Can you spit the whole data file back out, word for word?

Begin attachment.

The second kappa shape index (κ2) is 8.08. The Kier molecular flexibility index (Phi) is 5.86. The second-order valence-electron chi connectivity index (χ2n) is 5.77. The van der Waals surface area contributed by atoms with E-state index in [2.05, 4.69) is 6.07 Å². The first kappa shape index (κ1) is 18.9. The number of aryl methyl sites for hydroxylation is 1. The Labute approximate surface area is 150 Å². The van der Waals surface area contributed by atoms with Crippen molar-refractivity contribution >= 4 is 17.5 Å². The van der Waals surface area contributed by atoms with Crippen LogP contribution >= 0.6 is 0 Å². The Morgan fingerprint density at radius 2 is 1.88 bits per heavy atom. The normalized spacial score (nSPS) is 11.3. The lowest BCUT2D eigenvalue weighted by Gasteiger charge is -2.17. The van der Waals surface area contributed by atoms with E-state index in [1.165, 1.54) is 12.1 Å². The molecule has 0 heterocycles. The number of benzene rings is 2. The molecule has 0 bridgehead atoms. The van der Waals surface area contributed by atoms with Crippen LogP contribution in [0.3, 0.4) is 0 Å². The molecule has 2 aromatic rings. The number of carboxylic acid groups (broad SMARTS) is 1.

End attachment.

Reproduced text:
The second kappa shape index (κ2) is 8.08. The Kier molecular flexibility index (Phi) is 5.86. The second-order valence-electron chi connectivity index (χ2n) is 5.77. The van der Waals surface area contributed by atoms with E-state index in [2.05, 4.69) is 6.07 Å². The first kappa shape index (κ1) is 18.9. The number of aryl methyl sites for hydroxylation is 1. The Labute approximate surface area is 150 Å². The van der Waals surface area contributed by atoms with Crippen molar-refractivity contribution >= 4 is 17.5 Å². The van der Waals surface area contributed by atoms with Crippen LogP contribution >= 0.6 is 0 Å². The Morgan fingerprint density at radius 2 is 1.88 bits per heavy atom. The normalized spacial score (nSPS) is 11.3. The lowest BCUT2D eigenvalue weighted by Gasteiger charge is -2.17. The van der Waals surface area contributed by atoms with E-state index in [1.165, 1.54) is 12.1 Å². The molecule has 0 heterocycles. The number of benzene rings is 2. The molecule has 0 bridgehead atoms. The van der Waals surface area contributed by atoms with Crippen LogP contribution in [0.3, 0.4) is 0 Å². The molecule has 2 aromatic rings. The number of carboxylic acid groups (broad SMARTS) is 1.